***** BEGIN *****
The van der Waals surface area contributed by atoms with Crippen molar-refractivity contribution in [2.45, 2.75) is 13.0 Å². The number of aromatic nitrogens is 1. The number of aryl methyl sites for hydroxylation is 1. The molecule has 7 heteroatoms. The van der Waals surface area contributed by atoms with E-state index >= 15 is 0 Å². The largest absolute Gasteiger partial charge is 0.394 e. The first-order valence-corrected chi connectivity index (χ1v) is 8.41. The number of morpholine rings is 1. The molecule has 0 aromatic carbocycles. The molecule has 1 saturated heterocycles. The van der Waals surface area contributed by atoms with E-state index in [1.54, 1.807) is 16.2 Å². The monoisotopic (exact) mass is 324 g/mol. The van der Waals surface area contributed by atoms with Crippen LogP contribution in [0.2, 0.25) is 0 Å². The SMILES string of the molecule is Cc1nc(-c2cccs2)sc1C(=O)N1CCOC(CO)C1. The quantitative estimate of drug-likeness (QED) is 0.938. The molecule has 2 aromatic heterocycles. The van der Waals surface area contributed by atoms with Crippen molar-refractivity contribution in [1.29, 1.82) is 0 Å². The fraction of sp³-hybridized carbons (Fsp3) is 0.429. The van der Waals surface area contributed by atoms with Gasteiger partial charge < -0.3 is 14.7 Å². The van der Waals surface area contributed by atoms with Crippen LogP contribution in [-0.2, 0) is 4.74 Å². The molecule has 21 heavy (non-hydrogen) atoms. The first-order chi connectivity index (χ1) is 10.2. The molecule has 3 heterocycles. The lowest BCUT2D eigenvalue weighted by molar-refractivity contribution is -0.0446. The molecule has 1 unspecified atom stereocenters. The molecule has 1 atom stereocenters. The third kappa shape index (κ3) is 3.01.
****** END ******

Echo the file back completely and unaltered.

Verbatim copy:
The van der Waals surface area contributed by atoms with Crippen molar-refractivity contribution in [2.45, 2.75) is 13.0 Å². The number of aromatic nitrogens is 1. The number of aryl methyl sites for hydroxylation is 1. The molecule has 7 heteroatoms. The van der Waals surface area contributed by atoms with E-state index >= 15 is 0 Å². The largest absolute Gasteiger partial charge is 0.394 e. The first-order valence-corrected chi connectivity index (χ1v) is 8.41. The number of morpholine rings is 1. The molecule has 0 aromatic carbocycles. The molecule has 1 saturated heterocycles. The van der Waals surface area contributed by atoms with E-state index in [1.54, 1.807) is 16.2 Å². The monoisotopic (exact) mass is 324 g/mol. The van der Waals surface area contributed by atoms with Crippen LogP contribution in [0.2, 0.25) is 0 Å². The SMILES string of the molecule is Cc1nc(-c2cccs2)sc1C(=O)N1CCOC(CO)C1. The quantitative estimate of drug-likeness (QED) is 0.938. The molecule has 2 aromatic heterocycles. The van der Waals surface area contributed by atoms with Crippen molar-refractivity contribution in [1.29, 1.82) is 0 Å². The fraction of sp³-hybridized carbons (Fsp3) is 0.429. The van der Waals surface area contributed by atoms with Gasteiger partial charge < -0.3 is 14.7 Å². The van der Waals surface area contributed by atoms with Crippen LogP contribution in [-0.2, 0) is 4.74 Å². The molecule has 21 heavy (non-hydrogen) atoms. The first-order chi connectivity index (χ1) is 10.2. The molecule has 3 heterocycles. The lowest BCUT2D eigenvalue weighted by molar-refractivity contribution is -0.0446. The molecule has 1 unspecified atom stereocenters. The molecule has 1 atom stereocenters. The third kappa shape index (κ3) is 3.01.